Submitted by Macca (not verified)
Great discussion. I share in your concerns Tom. It seems the validity of conscientious objection is being questioned. A referral of even an informal kind is still a medical form of management that I would see as partaking in the care of a patient. Interested to hear about the form of discussion that occurred before AMSA took this stand.
Submitted by Sam (not verified)
Chair of AMA Ethics Committee Dr Elizabeth Feeney discussed what doctors needed to consider when a major public health emergency occurred, such as the recent bushfires in NSW. Several AMA members gave their suggestions.
I would like to put in a plug for doctors to contribute to the response to disasters by joining organisations that are able to organize and train responders to disasters. There are many that do this, both in the voluntary and paid spheres. From St John Ambulance to Red Cross and the ADF, to name just a few. The point is that well-meaning but poorly-prepared help is frequently worse than no help at all. So Liz’s point about thinking about it well in advance is perhaps the most important. We also have our statutory obligation under the Medical Practitioners Acts, and now AHPRA legislation, to provide care when called upon to do so, but this is unlikely to be invoked except for those caught up in a disaster. The provisions of the Acts do not compel us to provide care at our own peril as I understand it. That is a personal decision, and also strays into my original point. You need to be prepared to provide care in a disaster. It’s nothing like anything else you, do unless you undertake out-of-hospital care. Well done Liz for raising this.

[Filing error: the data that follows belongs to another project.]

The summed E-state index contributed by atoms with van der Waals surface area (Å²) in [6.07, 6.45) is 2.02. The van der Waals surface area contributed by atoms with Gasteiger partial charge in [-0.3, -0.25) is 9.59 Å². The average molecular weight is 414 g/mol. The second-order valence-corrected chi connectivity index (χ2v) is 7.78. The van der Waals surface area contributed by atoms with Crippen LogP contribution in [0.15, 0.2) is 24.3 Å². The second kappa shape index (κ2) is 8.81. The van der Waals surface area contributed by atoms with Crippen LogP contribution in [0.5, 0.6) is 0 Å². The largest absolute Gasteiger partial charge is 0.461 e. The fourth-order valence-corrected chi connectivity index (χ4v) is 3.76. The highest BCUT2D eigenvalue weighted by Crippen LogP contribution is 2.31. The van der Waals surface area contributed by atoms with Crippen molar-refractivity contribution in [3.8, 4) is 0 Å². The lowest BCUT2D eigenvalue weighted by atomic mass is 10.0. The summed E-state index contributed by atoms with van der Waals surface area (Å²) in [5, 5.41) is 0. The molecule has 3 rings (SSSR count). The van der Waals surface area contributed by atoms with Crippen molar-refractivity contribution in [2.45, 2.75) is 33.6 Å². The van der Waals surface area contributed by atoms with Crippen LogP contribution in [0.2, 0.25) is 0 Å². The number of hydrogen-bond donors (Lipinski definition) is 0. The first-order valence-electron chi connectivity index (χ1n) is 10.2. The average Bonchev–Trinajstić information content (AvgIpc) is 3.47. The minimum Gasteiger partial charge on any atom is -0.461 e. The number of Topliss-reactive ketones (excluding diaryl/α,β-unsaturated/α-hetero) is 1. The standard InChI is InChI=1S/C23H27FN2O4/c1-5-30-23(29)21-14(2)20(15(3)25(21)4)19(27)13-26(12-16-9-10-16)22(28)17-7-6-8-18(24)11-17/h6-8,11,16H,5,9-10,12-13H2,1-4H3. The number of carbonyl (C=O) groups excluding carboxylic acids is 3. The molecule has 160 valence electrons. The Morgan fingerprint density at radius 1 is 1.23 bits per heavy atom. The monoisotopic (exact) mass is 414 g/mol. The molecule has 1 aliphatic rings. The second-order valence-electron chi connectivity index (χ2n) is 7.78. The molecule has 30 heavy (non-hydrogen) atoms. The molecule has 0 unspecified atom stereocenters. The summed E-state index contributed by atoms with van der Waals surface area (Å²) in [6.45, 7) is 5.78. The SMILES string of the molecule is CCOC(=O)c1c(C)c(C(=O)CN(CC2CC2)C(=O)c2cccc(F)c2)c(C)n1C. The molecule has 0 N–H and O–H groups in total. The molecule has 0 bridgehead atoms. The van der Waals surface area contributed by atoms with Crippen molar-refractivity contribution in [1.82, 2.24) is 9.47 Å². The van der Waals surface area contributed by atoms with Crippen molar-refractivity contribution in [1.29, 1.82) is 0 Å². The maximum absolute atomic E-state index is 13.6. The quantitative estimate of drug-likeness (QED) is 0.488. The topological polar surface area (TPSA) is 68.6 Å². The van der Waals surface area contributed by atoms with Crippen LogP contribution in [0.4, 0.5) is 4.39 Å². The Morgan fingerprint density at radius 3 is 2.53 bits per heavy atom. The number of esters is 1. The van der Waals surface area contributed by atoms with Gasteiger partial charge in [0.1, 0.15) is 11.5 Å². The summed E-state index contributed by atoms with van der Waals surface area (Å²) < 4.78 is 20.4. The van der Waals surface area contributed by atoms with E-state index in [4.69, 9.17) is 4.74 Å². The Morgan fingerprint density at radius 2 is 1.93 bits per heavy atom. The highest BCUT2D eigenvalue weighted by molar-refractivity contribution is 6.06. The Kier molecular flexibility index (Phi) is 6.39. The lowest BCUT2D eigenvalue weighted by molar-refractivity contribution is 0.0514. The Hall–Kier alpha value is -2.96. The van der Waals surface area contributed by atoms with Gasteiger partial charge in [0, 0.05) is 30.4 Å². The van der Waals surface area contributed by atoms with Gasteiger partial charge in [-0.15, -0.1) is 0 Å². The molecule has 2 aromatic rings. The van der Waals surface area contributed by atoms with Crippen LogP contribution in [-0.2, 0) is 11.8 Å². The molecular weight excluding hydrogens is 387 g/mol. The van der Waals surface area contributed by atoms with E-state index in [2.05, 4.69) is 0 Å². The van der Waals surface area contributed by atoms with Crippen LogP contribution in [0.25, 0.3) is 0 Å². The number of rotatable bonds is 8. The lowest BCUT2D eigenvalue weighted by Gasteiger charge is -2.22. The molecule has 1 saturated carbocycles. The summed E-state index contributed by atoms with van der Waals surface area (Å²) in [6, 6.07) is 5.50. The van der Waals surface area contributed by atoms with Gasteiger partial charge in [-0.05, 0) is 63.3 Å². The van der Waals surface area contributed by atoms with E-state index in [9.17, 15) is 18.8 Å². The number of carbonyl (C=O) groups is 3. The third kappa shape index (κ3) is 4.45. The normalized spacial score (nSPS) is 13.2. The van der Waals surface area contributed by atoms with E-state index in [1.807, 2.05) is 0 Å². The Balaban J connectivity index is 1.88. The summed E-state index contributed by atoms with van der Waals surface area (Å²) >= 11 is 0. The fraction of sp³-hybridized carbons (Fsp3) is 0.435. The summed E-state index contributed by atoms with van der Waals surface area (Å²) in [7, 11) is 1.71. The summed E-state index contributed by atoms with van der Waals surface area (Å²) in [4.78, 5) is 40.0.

Submitted by Finlay Macneil (not verified)
The AMA has called on the nation’s Health Ministers to act immediately to head off a looming critical shortage of medical training places that threatens to derail the careers of hundreds of aspiring doctors and undermine efforts to improve access to health care. One AMA member agrees with the AMA call.
A coordinated plan to facilitate the complete training of our ever-increasing numbers of medical students is urgently needed. I see so many dedicated, motivated and exceptional young medical students who are dedicating their lives to completing a medical degree and becoming a doctor. This looming disaster is something most of them are unaware of, and could create long delays in completing what is already a very long training programme.
Submitted by Dr Bill Johnston (not verified)
There could be a mass exodus of doctors from the Queensland public hospital system unless draconian changes to employment conditions are quickly reversed, the AMA has warned. AMA members share their view.
“But Queensland Health Minister Lawrence Springborg has so far defied calls to reverse the decision, declaring the change in employment terms had been forced on the Government by a spiralling overtime bill for public hospital specialists.” The response to this is that there is a failure of workforce planning by Queensland Health. Surely, overtime functions as a useful disincentive to overworking individual doctors. The solution, when particular doctors are earning significant overtime on a regular basis, is to respond to the obvious unmet need by employing another specialist. Without overtime, where is the incentive to plan appropriately to meet the clinical need and to ensure safe working hours? How does the AMA ensure that this concern gets shared with the public? The proposed individual contracts are not in SMOs interests, but they are clearly not in the public interest either.